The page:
Motorola's Droid Razr has impressed critics, but will need to fight its own way in a marketplace crowded with the likes of Apple's iPhone 4S.
Droid Razr offers some powerful hardware for an Android smartphone, but the
ultra-thin device faces some significant competition this holiday season.
Android 2.3.5 (the latest update to the Gingerbread build), paired with a
1.2GHz processor and 1GB of LP DDR2 RAM. The smartphone-which is also speedy,
thanks to support for Verizon Wireless' 4G Long-Term Evolution (LTE) network, and
ultra-thin at 0.28 inches-is a formidable participant in the mobile
is a clear selling point. According to teardown service iFixit
, the Droid Razr is "clearly thinner than
the iPhone 4S" but "sports a much larger footprint that may make operating the
phone difficult" for smaller hands. That larger footprint was a side effect of
Motorola needing to squeeze the smartphone's hardware into the thinner
the Droid Razr qualifies as a pricey device, especially in comparison with the
iPhone 4S at $199. Verizon Wireless and Motorola Mobility are clearly betting
that cutting-edge design and network speed will nonetheless draw customers. (It
scored high marks in eWEEK's review.
customer dollars, the Droid Razr faces the iPhone 4S, Apple's latest upgrade to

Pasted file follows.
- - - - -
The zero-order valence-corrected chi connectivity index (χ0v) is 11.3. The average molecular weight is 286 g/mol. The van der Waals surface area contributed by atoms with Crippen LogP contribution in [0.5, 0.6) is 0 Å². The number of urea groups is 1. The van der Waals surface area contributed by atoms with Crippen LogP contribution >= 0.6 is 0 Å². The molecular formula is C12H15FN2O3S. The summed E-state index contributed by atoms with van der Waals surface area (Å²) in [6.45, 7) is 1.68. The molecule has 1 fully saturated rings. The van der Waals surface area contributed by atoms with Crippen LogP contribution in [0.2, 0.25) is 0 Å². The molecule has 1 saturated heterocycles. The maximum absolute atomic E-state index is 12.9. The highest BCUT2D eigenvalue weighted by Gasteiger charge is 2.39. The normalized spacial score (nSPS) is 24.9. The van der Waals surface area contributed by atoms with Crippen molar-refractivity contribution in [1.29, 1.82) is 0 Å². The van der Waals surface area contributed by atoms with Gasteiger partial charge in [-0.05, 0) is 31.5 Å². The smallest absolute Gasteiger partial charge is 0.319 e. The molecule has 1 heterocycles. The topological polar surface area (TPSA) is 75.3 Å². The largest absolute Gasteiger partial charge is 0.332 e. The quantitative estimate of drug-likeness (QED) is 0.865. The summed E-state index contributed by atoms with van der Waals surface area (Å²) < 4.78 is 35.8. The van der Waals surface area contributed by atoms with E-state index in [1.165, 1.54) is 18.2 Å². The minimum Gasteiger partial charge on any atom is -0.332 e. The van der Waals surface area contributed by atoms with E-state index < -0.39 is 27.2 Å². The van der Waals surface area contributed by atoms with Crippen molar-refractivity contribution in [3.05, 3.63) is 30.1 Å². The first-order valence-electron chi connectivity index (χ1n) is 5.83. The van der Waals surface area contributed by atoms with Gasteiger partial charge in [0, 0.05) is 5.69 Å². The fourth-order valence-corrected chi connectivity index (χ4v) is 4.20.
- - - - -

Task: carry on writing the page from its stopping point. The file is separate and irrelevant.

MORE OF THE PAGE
its popular smartphone line. In addition to some upgraded hardware, including
Apple's proprietary A5 processor, the latter device boasts the new iOS 5
operating system and Siri, a "personal digital assistant."
In place of
Siri, the Droid Razr relies on "Smart Actions," which allows its users to
create rules that trigger certain actions, such as turning off power-draining
features to preserve a low battery. It will launch a news widget in the morning
or Google Maps in the user's car.
next-best hope must also contend with a Microsoft determined to push its
upgraded Windows Phone devices to both businesses and consumers. That upgrade,
"Mango," gives the Windows Phone platform hundreds of new tweaks and features.
In addition, Nokia and a host of hardware partners are preparing Windows Phone
devices with high-end hardware and sleek design, which could finally draw attention
to a platform whose market share has languished to this point.
Plus the Droid
Razr must compete with the legions of Android smartphones taking up space in
stores, including previous members of the Droid family. The sheer proliferation
of those devices could make it difficult for any new smartphone-much less one
boasting new hardware-to carve out a space for itself.
The Droid Razr
is a massive evolutionary step over the original Droid launched in the fall of
2009. But since that time, the smartphone market has become even more crowded,
and infinitely more advanced. Even a state-of-the-art device faces a battle for
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